A Family Photo
Mom takes a photo as Dad returns to their deep sea home with the catch of the day.
I had a lot of fun with adding little easter eggs to reward anyone who takes some time to look at the small details. Small things like the mother's shark tooth necklace, the lamp's fish tug-switch, and a glass bottle mounted on one of the trophy wall plaques. Each of these items add a fun little addition to the scene's story.
Mistakes Were Made
Holy smokes! You know how they say you have to make mistakes to learn from them?—well this project was full of them. Some of this will sound a little Photoshop technical, but hopefully this pseudo-rant will help another digital painter.
First off, like a dog returning to its vomit, I went back to a digital painting method I am comfortable with—and that is: every single shape and every plane change is given it's own layer. I ended up with a total of 162 layers—not including adjustment layers; The father alone is made up of 35 (all the tubes, accessories, and changes in fabric were kept separated with their own layer). All of them were named and well organized into folders—some folders inside of others for easy access. This method makes keeping sharp edges a breeze but it takes an unacceptable amount of time and just bogs me down! Looking at the final product now, I don't even like the way those razor sharp edges contain the more interesting painterly style within the shapes they make; These two things just conflict with each other. I'd much rather see easier to look at, more pleasing, painterly edges. The lesson: Stop being a control freak Christian! Get loose with it and keep the layer count to a minimum; Traditional painting only ever gets one "layer" after all.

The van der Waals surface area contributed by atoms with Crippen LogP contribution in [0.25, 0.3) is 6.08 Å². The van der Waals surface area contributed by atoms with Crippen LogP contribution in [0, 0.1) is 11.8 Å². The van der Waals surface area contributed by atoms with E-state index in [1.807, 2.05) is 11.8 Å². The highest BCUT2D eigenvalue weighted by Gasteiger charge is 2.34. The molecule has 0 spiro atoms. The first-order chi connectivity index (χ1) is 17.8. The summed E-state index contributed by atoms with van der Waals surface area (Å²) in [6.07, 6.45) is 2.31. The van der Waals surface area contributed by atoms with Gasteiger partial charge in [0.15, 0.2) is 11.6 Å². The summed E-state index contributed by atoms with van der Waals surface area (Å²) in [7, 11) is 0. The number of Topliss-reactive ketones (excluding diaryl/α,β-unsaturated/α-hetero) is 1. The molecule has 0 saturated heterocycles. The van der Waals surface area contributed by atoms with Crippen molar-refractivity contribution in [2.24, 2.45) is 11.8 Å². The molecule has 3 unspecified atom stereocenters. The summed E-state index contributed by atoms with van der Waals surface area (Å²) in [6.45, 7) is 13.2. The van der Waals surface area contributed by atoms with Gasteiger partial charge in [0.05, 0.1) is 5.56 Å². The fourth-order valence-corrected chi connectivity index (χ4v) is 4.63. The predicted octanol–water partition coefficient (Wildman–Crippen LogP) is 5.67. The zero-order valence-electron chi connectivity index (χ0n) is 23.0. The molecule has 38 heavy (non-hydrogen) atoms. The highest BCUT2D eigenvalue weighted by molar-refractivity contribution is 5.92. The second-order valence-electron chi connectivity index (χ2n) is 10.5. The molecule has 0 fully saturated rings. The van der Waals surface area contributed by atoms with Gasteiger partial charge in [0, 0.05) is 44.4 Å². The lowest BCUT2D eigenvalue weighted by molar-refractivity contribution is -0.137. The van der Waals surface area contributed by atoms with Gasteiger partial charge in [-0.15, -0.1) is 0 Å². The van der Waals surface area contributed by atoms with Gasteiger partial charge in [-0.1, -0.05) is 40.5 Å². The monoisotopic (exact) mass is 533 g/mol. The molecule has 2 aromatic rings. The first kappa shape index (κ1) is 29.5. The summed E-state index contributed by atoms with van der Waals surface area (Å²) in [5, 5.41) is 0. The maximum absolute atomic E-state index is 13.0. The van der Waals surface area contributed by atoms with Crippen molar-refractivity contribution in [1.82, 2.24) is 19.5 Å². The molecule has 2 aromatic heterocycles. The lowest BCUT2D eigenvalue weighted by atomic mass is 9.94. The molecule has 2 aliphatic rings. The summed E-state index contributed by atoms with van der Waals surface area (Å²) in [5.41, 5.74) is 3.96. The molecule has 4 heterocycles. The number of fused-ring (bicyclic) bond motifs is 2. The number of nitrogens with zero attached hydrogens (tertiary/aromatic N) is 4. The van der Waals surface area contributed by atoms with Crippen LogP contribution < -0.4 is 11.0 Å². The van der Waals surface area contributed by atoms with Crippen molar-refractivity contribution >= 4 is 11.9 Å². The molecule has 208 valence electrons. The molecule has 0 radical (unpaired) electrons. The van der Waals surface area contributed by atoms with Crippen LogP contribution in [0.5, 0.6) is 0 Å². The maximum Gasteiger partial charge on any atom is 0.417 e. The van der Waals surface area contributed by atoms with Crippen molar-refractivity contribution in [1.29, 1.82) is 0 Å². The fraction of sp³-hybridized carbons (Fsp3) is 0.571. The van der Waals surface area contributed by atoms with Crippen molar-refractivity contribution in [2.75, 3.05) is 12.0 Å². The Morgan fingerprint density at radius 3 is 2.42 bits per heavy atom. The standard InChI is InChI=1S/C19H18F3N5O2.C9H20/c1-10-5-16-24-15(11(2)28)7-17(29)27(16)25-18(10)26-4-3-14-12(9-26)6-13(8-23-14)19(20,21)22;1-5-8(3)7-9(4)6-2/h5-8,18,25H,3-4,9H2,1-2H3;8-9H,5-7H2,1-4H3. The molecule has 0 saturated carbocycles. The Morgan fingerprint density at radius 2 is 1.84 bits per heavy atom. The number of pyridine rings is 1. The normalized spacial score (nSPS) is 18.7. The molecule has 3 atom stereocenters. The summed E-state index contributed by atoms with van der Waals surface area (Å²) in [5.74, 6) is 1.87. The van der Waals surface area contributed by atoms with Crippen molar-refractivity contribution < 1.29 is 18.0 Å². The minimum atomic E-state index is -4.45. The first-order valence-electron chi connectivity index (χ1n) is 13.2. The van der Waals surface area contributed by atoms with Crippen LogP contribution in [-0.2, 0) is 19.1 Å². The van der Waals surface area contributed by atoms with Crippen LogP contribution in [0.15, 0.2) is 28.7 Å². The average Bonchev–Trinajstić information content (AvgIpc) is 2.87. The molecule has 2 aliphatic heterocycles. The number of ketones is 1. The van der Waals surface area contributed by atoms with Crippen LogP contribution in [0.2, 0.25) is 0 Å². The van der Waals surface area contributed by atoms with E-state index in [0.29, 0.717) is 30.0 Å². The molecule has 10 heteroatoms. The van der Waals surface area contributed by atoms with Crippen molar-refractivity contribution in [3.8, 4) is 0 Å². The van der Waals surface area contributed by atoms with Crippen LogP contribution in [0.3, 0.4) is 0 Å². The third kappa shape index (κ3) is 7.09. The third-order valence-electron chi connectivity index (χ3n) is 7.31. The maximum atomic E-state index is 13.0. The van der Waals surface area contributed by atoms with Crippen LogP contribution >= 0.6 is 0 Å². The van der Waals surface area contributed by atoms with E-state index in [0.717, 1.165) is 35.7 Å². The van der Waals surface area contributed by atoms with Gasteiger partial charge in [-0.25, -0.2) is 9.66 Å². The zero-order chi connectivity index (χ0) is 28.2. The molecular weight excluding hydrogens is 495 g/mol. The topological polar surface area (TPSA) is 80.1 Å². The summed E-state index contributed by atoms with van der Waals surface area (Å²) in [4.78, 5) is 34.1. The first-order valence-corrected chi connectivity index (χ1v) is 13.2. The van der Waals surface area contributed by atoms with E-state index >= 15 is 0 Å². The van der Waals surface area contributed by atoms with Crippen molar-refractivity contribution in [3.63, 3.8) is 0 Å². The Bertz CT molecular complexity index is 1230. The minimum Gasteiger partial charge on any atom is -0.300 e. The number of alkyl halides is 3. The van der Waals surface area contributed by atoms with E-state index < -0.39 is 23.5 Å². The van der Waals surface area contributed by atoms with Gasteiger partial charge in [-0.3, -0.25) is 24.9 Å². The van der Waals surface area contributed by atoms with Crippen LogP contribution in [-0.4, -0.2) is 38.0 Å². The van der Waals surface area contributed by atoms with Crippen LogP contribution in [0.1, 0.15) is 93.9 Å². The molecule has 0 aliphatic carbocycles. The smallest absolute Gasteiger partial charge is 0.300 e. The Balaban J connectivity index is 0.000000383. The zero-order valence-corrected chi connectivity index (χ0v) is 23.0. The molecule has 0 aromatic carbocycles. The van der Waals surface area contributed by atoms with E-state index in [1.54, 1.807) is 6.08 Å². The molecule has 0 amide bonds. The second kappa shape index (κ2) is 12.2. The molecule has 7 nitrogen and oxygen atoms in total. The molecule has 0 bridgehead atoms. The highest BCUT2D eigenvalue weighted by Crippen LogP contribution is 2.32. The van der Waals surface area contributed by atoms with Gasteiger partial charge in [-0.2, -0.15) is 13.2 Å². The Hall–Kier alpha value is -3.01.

Secondly, I very much like the idea of working in black and white to focus on getting the value contrast right, but applying color at the end just doesn't compare with what you get when building in color. I added color near the end for this project using several 'selective color' adjustment layers to apply the warm and cool light. In a nutshell, selective color allows you to apply a different color to your whites, neutrals, and blacks individually without affecting their value. Even with some additional color touches, it just has that terrible selective color look where everything is just a little too unified. Maybe I'm just not experienced enough with it, but I doubt I'll intentionally set off to use this method again. This method would have been even more of a nightmare if I didn't have all my burdensome time sucking layers to make selections from (for instance, they helped with things like separating the warm light on the kid's arm from the cool light surrounding him in the background). So, those are two methods that work with each other but simply take too long.
I've already applied these learned lessons to my next project and I'm moving 5x faster with it and having so much more fun! No more chasing after maintaining pesky sharp edges! —ok, at least mostly.